Posted Thursday, October 13th, 2022 by Richard Roy
Investor Tom Durhan returns to share how he got started investing in real estate. He shares his top tips on how to get started in real estate when you have limited cash in the bank.
Brett Bernard: All right, welcome back. This is Brett Bernard, and, I brought back my good friend Tom Durhan, who we had on a previous episode. He’s an investor, and after the last show a topic came up about how time got started. As he explained that, we realized that might be a good episode for some new investors that are out there listening to understand how to get started in real estate when you have limited cash in the bank.
Tom Durhan: Yeah. Thanks for having me back, Brett. Really appreciate it. It’s a good topic and I get asked that a lot cuz I’ve been able to build my portfolio up now to 40 houses. But, when I started I didn’t know anything about rentals. I was marrying my wife as 20 years ago and my in-laws told me, Hey Tom, keep you the house you’re in as a rental, and I didn’t want to. I was like, Ah, I don’t want to deal with tenants, I don’t want to chase rent, I don’t wanna have repairs. But they convinced me because they had kept all their houses. They had four or five. That it was a good thing. So I tried it and it worked real well. Then when we moved, uh, in together, after a while we started having kids, we moved again and kept her house. So then we had two rentals. One of the keys is you, when you have a rental house, you cannot, and you only have 1, 2, 3, 4, you don’t wanna live off that, you wanna reinvest it in the houses, pay down your equity, so you have some assets. And too you need good credit. So once that happened, I actually got involved with another investor who taught me about, introduced me to hard money loans and refinancing.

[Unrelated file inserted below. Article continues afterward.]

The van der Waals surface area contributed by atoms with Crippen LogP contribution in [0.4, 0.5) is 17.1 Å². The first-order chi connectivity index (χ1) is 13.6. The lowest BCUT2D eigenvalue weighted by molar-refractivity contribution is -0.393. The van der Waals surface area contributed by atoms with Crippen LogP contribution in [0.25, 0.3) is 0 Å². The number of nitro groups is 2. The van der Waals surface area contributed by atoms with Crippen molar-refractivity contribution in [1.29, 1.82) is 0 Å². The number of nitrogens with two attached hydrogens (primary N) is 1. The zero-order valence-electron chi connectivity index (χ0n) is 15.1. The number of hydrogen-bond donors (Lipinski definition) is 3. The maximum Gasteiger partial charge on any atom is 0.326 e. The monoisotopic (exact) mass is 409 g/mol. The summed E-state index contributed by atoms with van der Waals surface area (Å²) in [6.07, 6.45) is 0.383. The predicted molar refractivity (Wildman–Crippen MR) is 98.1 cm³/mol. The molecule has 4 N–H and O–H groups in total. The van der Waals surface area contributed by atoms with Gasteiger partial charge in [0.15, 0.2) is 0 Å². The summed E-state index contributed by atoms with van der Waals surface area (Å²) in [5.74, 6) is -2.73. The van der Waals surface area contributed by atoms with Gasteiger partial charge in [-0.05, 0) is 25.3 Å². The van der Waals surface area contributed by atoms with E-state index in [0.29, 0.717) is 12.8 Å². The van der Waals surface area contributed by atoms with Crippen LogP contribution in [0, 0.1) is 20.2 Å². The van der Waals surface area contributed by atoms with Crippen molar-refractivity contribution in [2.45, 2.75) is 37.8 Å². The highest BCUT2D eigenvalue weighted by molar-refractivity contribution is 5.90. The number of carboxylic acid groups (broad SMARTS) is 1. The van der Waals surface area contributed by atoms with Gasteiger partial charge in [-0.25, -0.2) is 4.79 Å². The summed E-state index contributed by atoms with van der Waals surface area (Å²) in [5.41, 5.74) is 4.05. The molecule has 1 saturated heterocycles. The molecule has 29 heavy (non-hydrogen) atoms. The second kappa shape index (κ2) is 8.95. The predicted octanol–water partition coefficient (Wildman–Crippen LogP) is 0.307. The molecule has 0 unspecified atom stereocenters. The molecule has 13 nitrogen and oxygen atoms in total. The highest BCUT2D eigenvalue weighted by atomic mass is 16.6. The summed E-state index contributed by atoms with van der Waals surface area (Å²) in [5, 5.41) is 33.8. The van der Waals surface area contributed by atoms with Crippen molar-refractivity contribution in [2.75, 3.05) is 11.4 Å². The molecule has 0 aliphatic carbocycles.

How do you go about getting a hard money loan?
Brett Bernard: Hey, look, Explain to explain for, for the people listening a hard money loan. What is, what is a hard money loan? How do you go about getting one? What are the ups and downs of it? Are there any ups and downs?
Tom Durhan: Well, there are up ups and downs. Well, a hard money loan is where you go to a company or an, investor that gives them, like, I use REI capital, Hewlett Gregory, Eric Linderman a lot and, uh, what they’ll do is they’ll loan you money, uh, and they’ll give you, as long as you qualify, they’ll give you up to the value of the house, including the rehab if you want. Mm-hmm. . Uh, but you have, you pay point. You usually pay three or four points up front. So if you’re borrowing 60,000, you’re paying ’em 1800 to 2,400 up front, and then you’ll pay anywhere from 0.75 to 1% per month. On that balance every month, interest only you pay them, and typically there’s six months to a year. So what you have to do is you borrow that money from them and then you have to refinance it cuz once that balloon’s due you in six months a year, you owe that full balance. So you’ve got to refinance to a bank, which, like for me, I use Bank of Barlett, they’re great, Mark Edwards. I’ll contact him, He’ll refinance it for me.